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Understanding Theft and Casualty Losses

Understanding Theft and Casualty Losses

If a taxpayer had their personal property destroyed, they could claim casualty and theft losses. For one to qualify for this deduction, however, there must be a sudden and unplanned event. For the case to qualify as a theft loss, there must be proof that the taxpayer was robbed of the property and not lost or misplaced. 


How Theft and Casualty Losses Work

There cannot be casualty and theft losses for one-off events, which are not a normal part of daily life. Also, one must not be engaged with the event when it happened, such as a vehicle accident. Examples of natural disasters that qualify are fires, floods, hurricanes, earthquakes, storms, etc. Taxpayers should note that while the loss might be continuous through a natural cause, one cannot claim a loss that occurred through time. A perfect example is the degradation of a machine via rust. 

The 2017 TCJA altered the rule for claims from theft and casualty. As a result, valid claims are damages that come from events declared as a natural disaster. 

Also, the only case in which one cannot deduct the loss is if there is an insurance cover. For instance, there was a storm declared as a federal disaster by POTUS. During the event, some branches broke on your house, and a section was destroyed. A contractor gave you an estimate that the repair cost will be around $5,500. You contacted your insurance company with the expectation that they will take care of the total assessment. However, the insurance firm paid only $2,500 and declared that they are not liable for the outstanding $3000. There is the provision to deduct the $3000 personal casualty loss from your federal tax using the new limitation as a casualty loss.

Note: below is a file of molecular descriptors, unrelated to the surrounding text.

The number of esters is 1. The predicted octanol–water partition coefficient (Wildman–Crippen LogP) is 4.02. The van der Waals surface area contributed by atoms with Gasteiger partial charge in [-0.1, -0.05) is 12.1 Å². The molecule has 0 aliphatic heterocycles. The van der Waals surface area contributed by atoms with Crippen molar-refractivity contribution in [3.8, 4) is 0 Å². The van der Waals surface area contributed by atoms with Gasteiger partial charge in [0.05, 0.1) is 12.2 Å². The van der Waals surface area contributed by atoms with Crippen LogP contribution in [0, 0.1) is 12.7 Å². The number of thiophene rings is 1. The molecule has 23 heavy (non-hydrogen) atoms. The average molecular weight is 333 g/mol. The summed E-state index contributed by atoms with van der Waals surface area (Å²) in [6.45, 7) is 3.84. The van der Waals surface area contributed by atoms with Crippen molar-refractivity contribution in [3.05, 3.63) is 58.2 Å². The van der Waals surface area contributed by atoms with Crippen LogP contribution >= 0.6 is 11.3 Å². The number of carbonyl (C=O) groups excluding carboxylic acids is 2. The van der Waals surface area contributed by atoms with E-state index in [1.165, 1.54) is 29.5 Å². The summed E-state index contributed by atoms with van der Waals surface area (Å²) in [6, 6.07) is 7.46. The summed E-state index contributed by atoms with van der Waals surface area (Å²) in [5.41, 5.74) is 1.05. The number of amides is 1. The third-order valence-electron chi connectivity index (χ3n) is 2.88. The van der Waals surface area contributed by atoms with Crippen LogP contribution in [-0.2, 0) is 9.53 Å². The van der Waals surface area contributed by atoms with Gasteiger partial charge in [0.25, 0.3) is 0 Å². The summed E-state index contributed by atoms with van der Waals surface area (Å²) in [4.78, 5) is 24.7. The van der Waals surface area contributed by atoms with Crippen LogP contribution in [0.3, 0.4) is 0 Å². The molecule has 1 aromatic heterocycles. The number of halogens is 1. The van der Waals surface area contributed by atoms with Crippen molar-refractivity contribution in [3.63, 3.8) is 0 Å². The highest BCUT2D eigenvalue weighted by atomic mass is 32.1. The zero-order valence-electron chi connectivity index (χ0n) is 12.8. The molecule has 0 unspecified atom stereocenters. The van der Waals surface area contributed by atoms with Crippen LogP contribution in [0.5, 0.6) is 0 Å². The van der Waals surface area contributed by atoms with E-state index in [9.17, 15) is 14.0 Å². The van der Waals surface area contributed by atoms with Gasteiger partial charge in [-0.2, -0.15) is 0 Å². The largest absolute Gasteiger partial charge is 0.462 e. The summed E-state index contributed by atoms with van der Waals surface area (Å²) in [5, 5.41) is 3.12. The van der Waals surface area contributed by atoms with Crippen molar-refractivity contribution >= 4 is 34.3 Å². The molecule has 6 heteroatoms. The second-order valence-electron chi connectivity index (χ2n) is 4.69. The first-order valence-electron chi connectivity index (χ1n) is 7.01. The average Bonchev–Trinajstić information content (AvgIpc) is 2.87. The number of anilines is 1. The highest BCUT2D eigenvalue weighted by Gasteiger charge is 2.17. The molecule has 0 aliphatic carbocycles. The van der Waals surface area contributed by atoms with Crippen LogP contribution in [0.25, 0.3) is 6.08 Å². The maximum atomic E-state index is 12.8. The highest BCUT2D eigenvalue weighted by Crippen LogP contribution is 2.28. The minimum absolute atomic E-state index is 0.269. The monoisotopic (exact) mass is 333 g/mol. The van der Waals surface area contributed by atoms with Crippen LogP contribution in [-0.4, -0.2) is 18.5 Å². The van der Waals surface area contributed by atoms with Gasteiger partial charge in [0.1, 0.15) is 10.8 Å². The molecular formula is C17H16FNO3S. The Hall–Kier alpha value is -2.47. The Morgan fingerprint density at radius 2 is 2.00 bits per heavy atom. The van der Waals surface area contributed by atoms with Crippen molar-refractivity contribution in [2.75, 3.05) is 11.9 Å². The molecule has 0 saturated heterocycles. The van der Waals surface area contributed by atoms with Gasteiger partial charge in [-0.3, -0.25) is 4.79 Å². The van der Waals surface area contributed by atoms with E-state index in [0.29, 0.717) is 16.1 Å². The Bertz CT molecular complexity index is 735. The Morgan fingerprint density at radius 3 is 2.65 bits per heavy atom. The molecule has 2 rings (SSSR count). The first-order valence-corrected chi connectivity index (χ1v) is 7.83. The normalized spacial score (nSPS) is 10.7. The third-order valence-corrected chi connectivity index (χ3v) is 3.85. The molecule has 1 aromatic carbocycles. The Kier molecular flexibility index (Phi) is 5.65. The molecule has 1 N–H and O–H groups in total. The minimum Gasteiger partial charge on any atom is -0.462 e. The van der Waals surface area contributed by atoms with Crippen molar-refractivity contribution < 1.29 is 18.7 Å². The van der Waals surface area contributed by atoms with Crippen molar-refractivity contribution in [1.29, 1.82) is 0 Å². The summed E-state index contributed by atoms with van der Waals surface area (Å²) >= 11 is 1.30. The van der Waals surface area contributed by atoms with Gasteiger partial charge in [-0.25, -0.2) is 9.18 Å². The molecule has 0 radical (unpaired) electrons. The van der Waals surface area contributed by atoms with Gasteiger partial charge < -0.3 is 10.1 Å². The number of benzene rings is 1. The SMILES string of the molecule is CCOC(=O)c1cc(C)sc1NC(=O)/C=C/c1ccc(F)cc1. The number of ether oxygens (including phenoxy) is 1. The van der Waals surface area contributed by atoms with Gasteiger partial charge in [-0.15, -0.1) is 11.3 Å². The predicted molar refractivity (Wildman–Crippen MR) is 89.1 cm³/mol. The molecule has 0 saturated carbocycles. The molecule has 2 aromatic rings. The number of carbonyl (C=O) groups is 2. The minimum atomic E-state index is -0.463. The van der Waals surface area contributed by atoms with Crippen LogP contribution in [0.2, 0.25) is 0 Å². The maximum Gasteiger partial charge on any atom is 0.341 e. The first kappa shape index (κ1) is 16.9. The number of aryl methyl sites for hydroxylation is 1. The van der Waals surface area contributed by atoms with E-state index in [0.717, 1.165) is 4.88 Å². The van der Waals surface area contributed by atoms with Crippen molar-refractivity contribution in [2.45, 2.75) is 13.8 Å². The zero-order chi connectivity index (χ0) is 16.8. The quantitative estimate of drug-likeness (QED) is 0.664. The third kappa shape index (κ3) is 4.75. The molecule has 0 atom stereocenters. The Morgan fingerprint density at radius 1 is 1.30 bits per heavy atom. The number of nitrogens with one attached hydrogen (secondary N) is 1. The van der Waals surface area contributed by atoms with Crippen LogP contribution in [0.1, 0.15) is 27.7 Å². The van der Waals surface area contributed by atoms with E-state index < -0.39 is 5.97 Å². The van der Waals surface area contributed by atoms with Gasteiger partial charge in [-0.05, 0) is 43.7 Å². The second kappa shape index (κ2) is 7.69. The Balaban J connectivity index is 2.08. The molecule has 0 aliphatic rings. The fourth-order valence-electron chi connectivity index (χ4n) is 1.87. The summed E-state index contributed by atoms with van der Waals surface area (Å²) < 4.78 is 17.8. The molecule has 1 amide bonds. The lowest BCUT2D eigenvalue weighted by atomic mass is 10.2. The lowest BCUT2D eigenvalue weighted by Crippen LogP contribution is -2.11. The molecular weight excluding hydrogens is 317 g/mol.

In a case, however, that the POTUS does not declare the storm that caused the event a disaster, one will not be able to claim the $3000 as a personal casualty loss. 


Effect of TCJA on Theft and Casualty Losses 

The IRS publication 547 revealed that theft and personal casualty losses of a taxpayer that occurred in a tax year that started after 2017 could only be deducted provided they are connected to a federally declared disaster. 

The implication of this is that human activities like vandalism, theft, terrorist attacks that are not federally declared as a national disaster by POTUS are not covered.

Here are some events that can be deducted provided the loss happened when the event was declared a federal disaster

  • Vandalism

  • Sonic booms

  • Floods

  • Terrorist attacks

  • Shipwrecks

  • Mine cave-ins

  • Volcanic eruptions

  • Storms with tornadoes and hurricanes

It is important to note that it is only the property owner that can take the deduction. As a result, if a house is damaged during a federally declared disaster, only the landlord can claim the deduction and not the tenant. Although, there is a provision for the tenant to claim a deduction for rent payment as long as he files the deduction the year of the incidence. 

 

Casualty and Theft Loss Gains

If the insurance company reimburses the losses, it cannot be claimed. Also, there is a possibility that Uncle Sam will tax reimbursed claims since they are classified as gains. The following example explains this.

Mr. and Mrs. Walter own a house, a golden watch, and an SUV in an environment affected by a storm. A tree fell on their home, destroying the car and a section of the roof in the process. The SUV was estimated to worth $25000, while the roof destroyed was valued at $10,000. A thief seized the opportunity to break into the SUV and steal the golden watch left in the car. The golden watch was valued at $3.500.

Luckily for Mr. and Mrs. Walter, they have insurance coverage on the SUV and the house, but not the golden watch. The insurance firm paid them the sum of $35,000 – the value of the claim submitted. This money can be taxed since it is classified as a theft and casualty gain. There is, however, a provision to offset the gain by the price of the stolen watch worth $3,500, which they can claim as federal taxes.


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